Watching 44-year-old Steve Stricker win the Memorial a week ago was worth watching, not only for the entertainment value that virtually all PGA events provide (and Jack Nicklaus’ commentary didn’t hurt), but also because we were witnessing one of the game’s true “good guys” succeed. Far be it from me to say, but seeing Stricker shake Nicklaus’s hand after finishing up on 18 brought a real case of the warm fuzzies.
Contrast that scene in Ohio with the over-the-top exceedingly contrived circus that is the NBA Finals, and you’ve come to realize that “bad boys” aren’t always the ones who deserve accolades and attention. The Miami Heat’s LeBron James, Dwyane Wade and Chris Bosh probably wouldn’t qualify as “bad boys” in the sense that they’ve frequented police blotters or are known for gross transgressions to traditional American culture, but there’s an element that sees big-time basketball as just an extension of the American pop scene — and that’s just not found in golf. The loud music, the even louder public address systems (and announcers), the tattoos, the in-your-face advertising – it’s just gotten too much.
For a guy who grew up watching the great Lakers/Celtics duels in the 80’s, today’s NBA just ain’t the same.
Switching back to the gentle Steve Stricker, here’s a guy who sank to the depths of his professional sport just a few years ago — and now he’s on top of the American contingent in the world rankings (having reached the lofty #4 slot after his win on Sunday). Maybe it’s because we all identify with what it’s like to truly struggle with something, but I doubt there were many golf fans who were rooting against Stricker on Sunday – and it’s not because he’s dramatic or overpowering, like so many of golf’s other leading personalities.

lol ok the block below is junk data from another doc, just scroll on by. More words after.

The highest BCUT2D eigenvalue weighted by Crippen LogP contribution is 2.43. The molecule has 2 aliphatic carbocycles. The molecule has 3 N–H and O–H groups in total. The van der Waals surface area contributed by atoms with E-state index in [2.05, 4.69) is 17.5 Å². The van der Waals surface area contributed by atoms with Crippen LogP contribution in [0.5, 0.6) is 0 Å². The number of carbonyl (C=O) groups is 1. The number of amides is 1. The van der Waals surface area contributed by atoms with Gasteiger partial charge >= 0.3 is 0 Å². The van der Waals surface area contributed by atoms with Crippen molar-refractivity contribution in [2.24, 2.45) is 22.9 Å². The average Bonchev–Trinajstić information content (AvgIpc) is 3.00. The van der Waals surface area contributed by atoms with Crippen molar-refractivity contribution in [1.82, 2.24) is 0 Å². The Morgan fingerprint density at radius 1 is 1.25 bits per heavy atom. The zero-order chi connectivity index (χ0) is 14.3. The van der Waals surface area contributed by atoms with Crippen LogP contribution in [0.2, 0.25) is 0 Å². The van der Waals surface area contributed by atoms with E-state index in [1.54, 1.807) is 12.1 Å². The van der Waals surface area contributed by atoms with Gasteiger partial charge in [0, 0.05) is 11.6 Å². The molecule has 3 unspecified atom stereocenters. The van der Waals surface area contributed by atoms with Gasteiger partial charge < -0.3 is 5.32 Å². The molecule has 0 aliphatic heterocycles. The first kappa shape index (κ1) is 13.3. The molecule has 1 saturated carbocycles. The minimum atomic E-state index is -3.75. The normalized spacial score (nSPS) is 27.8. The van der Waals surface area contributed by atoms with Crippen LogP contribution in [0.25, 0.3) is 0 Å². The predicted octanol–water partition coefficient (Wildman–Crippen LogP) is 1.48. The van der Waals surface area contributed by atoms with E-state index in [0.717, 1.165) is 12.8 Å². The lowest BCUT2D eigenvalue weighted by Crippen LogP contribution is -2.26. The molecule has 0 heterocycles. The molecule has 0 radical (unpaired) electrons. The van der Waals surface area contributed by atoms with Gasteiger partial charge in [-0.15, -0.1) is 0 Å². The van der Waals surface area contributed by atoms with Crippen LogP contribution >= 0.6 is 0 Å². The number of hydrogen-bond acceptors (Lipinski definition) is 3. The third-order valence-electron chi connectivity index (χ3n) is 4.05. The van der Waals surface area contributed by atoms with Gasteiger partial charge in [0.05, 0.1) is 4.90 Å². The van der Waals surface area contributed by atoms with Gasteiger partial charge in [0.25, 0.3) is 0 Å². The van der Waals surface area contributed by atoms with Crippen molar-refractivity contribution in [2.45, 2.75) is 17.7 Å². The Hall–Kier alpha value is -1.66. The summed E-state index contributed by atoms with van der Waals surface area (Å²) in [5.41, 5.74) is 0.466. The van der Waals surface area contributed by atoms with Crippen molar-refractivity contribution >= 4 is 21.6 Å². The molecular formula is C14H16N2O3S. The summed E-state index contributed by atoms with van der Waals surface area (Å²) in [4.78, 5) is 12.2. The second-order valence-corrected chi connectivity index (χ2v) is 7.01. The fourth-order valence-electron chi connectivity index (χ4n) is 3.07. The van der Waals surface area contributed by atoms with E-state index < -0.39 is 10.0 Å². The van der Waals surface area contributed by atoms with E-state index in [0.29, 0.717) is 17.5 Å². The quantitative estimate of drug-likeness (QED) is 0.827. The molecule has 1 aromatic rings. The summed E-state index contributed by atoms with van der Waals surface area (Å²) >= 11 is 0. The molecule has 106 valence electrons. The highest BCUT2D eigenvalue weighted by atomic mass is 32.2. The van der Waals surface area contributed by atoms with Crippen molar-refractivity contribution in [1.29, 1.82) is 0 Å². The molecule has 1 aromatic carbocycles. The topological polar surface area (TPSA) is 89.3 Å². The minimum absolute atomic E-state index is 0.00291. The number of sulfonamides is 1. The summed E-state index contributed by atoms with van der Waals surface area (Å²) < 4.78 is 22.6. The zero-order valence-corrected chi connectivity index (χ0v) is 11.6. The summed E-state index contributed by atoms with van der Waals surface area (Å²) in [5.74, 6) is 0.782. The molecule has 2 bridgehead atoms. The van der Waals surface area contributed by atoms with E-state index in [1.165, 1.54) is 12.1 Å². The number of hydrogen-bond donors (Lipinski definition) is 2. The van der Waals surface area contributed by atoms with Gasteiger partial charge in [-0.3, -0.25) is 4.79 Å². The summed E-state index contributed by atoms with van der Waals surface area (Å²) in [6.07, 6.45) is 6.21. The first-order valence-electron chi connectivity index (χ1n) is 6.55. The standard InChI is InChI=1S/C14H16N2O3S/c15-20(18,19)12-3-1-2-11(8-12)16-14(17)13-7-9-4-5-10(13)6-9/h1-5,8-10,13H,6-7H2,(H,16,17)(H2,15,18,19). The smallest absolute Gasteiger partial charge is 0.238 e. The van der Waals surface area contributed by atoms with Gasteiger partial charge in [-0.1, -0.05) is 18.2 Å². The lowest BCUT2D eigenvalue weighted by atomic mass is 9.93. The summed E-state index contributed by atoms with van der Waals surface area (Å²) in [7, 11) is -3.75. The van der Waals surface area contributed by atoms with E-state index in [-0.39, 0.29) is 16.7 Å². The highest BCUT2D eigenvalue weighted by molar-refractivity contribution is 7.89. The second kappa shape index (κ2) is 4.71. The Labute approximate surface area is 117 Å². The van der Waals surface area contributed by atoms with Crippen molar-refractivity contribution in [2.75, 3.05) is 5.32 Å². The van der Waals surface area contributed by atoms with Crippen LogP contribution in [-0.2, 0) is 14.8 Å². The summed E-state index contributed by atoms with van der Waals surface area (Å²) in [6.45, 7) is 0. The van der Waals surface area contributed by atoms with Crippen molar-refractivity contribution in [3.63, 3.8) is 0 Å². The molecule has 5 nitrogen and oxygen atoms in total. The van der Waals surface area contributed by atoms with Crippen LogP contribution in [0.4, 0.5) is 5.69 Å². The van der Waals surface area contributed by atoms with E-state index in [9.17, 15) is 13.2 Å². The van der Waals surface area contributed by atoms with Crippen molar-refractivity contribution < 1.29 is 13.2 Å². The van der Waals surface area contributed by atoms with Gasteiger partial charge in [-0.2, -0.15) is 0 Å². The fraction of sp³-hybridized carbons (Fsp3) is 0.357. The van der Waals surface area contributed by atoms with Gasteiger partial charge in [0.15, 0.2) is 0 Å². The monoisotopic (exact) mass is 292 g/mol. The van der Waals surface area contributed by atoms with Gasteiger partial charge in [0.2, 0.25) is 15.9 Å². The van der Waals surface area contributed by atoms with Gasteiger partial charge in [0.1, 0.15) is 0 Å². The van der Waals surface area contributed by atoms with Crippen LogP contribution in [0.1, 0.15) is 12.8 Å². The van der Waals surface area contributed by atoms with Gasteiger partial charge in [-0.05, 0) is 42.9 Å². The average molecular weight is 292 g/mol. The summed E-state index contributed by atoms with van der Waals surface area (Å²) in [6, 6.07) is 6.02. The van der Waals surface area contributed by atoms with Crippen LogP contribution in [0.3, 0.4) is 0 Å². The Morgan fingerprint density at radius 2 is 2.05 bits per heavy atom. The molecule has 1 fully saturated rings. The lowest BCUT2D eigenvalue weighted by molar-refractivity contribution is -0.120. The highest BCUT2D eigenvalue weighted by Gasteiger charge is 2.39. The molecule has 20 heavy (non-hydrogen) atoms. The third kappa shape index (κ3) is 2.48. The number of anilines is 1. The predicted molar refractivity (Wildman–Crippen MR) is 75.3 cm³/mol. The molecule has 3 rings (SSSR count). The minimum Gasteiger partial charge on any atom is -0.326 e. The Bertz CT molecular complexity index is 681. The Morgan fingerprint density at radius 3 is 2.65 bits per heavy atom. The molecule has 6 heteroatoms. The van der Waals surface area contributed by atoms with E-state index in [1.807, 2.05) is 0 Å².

People like Stricker because he’s boring.
Perhaps boring is the wrong word – he’s pleasantly unruffled (how’s that for an exercise in vocabulary?). Stricker doesn’t get real high when he succeeds (as his three eagles within the span of a few holes the other day would indicate) or too low when he’s in trouble. He’s got a demeanor that all of us wish we could emulate on the golf course, and in life.
CBS’s announcers went out of their way to highlight the fact that Stricker is seen as the all-around “good guy” on Tour, and even Nicklaus emphasized how “nice” Stricker has come across as a member of the Presidents Cup teams that the legend has captained.
What, no fist pumps, massive galleries, personal scandals or other colorful adjectives to describe Stricker? Maybe the most ‘striking’ thing about Stricker was the way the TV screen distorted his striped shirt – almost made it sparkle.
It’s a tribute to the game that a good, wholesome family man who still lives in a cold climate (to be near family) can still climb to the top that is truly remarkable about Steve Stricker. He’s the guy who lives next door, the guy who’s waiting to join your group on the first tee and the guy behind the counter at the local club, all in one.
And it’s almost like the fact that he doesn’t get noticed is the most distinguishing thing about him. He’s professional, he’s steady, and he’s a good guy. In my book, that makes him fun to watch, and notable.
One thing’s for sure: golf could use a lot more Steve Strickers.